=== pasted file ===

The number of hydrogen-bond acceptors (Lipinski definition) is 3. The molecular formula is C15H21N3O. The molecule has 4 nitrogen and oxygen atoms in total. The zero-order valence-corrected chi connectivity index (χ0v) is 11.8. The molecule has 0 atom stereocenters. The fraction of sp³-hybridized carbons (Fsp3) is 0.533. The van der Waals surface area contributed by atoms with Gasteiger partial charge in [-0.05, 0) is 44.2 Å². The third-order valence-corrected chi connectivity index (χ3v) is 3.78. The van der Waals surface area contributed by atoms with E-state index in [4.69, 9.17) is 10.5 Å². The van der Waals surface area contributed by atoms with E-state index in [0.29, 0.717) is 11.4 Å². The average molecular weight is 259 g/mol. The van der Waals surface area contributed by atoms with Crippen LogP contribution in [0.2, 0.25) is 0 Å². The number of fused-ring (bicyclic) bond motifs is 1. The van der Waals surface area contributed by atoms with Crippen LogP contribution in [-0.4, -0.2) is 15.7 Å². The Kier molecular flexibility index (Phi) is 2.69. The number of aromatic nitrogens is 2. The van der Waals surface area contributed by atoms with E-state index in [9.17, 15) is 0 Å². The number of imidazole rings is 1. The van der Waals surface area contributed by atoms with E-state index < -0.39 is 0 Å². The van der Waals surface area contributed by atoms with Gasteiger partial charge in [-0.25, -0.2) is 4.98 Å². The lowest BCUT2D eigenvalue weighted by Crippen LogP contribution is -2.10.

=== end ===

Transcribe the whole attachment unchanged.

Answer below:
The number of hydrogen-bond acceptors (Lipinski definition) is 3. The molecular formula is C15H21N3O. The molecule has 4 nitrogen and oxygen atoms in total. The zero-order valence-corrected chi connectivity index (χ0v) is 11.8. The molecule has 0 atom stereocenters. The fraction of sp³-hybridized carbons (Fsp3) is 0.533. The van der Waals surface area contributed by atoms with Gasteiger partial charge in [-0.05, 0) is 44.2 Å². The third-order valence-corrected chi connectivity index (χ3v) is 3.78. The van der Waals surface area contributed by atoms with E-state index in [4.69, 9.17) is 10.5 Å². The van der Waals surface area contributed by atoms with E-state index in [0.29, 0.717) is 11.4 Å². The average molecular weight is 259 g/mol. The van der Waals surface area contributed by atoms with Crippen LogP contribution in [0.2, 0.25) is 0 Å². The number of fused-ring (bicyclic) bond motifs is 1. The van der Waals surface area contributed by atoms with Crippen LogP contribution in [-0.4, -0.2) is 15.7 Å². The Kier molecular flexibility index (Phi) is 2.69. The number of aromatic nitrogens is 2. The van der Waals surface area contributed by atoms with E-state index in [9.17, 15) is 0 Å². The number of imidazole rings is 1. The van der Waals surface area contributed by atoms with E-state index < -0.39 is 0 Å². The van der Waals surface area contributed by atoms with Gasteiger partial charge in [-0.25, -0.2) is 4.98 Å². The lowest BCUT2D eigenvalue weighted by Crippen LogP contribution is -2.10.